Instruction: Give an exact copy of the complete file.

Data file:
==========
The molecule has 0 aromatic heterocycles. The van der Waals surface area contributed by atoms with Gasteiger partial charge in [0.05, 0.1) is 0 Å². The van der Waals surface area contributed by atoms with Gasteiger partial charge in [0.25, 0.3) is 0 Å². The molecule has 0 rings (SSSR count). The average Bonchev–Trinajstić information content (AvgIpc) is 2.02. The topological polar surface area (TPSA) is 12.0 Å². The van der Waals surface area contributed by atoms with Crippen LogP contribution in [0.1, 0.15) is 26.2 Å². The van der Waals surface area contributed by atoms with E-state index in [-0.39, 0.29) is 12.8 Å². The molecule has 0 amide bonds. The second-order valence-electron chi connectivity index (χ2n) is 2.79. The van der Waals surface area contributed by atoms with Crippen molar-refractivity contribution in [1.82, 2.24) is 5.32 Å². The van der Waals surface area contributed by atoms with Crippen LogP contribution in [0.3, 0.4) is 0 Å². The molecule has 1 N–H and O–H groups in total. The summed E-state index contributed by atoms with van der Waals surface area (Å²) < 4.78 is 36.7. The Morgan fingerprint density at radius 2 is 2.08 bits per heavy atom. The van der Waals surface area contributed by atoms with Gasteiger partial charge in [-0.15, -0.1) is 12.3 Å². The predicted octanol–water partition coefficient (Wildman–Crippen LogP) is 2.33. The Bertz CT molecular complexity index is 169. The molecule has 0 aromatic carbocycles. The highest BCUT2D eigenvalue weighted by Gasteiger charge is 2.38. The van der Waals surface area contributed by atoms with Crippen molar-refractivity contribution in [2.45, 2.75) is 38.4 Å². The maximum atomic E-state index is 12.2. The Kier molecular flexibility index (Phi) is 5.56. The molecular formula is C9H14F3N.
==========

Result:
The molecule has 0 aromatic heterocycles. The van der Waals surface area contributed by atoms with Gasteiger partial charge in [0.05, 0.1) is 0 Å². The van der Waals surface area contributed by atoms with Gasteiger partial charge in [0.25, 0.3) is 0 Å². The molecule has 0 rings (SSSR count). The average Bonchev–Trinajstić information content (AvgIpc) is 2.02. The topological polar surface area (TPSA) is 12.0 Å². The van der Waals surface area contributed by atoms with Crippen LogP contribution in [0.1, 0.15) is 26.2 Å². The van der Waals surface area contributed by atoms with E-state index in [-0.39, 0.29) is 12.8 Å². The molecule has 0 amide bonds. The second-order valence-electron chi connectivity index (χ2n) is 2.79. The van der Waals surface area contributed by atoms with Crippen molar-refractivity contribution in [1.82, 2.24) is 5.32 Å². The van der Waals surface area contributed by atoms with Crippen LogP contribution in [0.3, 0.4) is 0 Å². The molecule has 1 N–H and O–H groups in total. The summed E-state index contributed by atoms with van der Waals surface area (Å²) < 4.78 is 36.7. The Morgan fingerprint density at radius 2 is 2.08 bits per heavy atom. The van der Waals surface area contributed by atoms with Gasteiger partial charge in [-0.15, -0.1) is 12.3 Å². The predicted octanol–water partition coefficient (Wildman–Crippen LogP) is 2.33. The Bertz CT molecular complexity index is 169. The molecule has 0 aromatic carbocycles. The highest BCUT2D eigenvalue weighted by Gasteiger charge is 2.38. The van der Waals surface area contributed by atoms with Crippen molar-refractivity contribution in [2.45, 2.75) is 38.4 Å². The maximum atomic E-state index is 12.2. The Kier molecular flexibility index (Phi) is 5.56. The molecular formula is C9H14F3N.